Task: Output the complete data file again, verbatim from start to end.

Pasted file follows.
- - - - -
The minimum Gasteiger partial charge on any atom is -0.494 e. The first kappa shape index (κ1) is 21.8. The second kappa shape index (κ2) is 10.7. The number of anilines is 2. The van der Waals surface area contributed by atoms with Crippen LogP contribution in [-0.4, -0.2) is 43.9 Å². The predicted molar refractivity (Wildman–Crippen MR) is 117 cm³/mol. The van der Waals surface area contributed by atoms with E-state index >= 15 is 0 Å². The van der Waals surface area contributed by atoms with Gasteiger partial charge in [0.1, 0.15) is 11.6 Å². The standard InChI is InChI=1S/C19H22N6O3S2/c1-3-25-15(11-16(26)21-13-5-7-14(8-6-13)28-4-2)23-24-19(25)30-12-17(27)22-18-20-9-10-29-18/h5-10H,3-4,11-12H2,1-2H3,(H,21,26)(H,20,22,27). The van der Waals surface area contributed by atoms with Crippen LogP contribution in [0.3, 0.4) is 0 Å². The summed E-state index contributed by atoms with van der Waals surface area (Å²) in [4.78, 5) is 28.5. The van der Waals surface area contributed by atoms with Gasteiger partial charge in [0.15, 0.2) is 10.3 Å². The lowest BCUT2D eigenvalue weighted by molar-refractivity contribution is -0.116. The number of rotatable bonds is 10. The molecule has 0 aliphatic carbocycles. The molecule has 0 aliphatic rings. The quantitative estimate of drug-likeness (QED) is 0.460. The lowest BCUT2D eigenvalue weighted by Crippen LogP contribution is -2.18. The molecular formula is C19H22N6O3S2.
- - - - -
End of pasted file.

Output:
The minimum Gasteiger partial charge on any atom is -0.494 e. The first kappa shape index (κ1) is 21.8. The second kappa shape index (κ2) is 10.7. The number of anilines is 2. The van der Waals surface area contributed by atoms with Crippen LogP contribution in [-0.4, -0.2) is 43.9 Å². The predicted molar refractivity (Wildman–Crippen MR) is 117 cm³/mol. The van der Waals surface area contributed by atoms with E-state index >= 15 is 0 Å². The van der Waals surface area contributed by atoms with Gasteiger partial charge in [0.1, 0.15) is 11.6 Å². The standard InChI is InChI=1S/C19H22N6O3S2/c1-3-25-15(11-16(26)21-13-5-7-14(8-6-13)28-4-2)23-24-19(25)30-12-17(27)22-18-20-9-10-29-18/h5-10H,3-4,11-12H2,1-2H3,(H,21,26)(H,20,22,27). The van der Waals surface area contributed by atoms with Crippen LogP contribution in [0.3, 0.4) is 0 Å². The summed E-state index contributed by atoms with van der Waals surface area (Å²) in [4.78, 5) is 28.5. The van der Waals surface area contributed by atoms with Gasteiger partial charge in [0.15, 0.2) is 10.3 Å². The lowest BCUT2D eigenvalue weighted by molar-refractivity contribution is -0.116. The number of rotatable bonds is 10. The molecule has 0 aliphatic carbocycles. The molecule has 0 aliphatic rings. The quantitative estimate of drug-likeness (QED) is 0.460. The lowest BCUT2D eigenvalue weighted by Crippen LogP contribution is -2.18. The molecular formula is C19H22N6O3S2.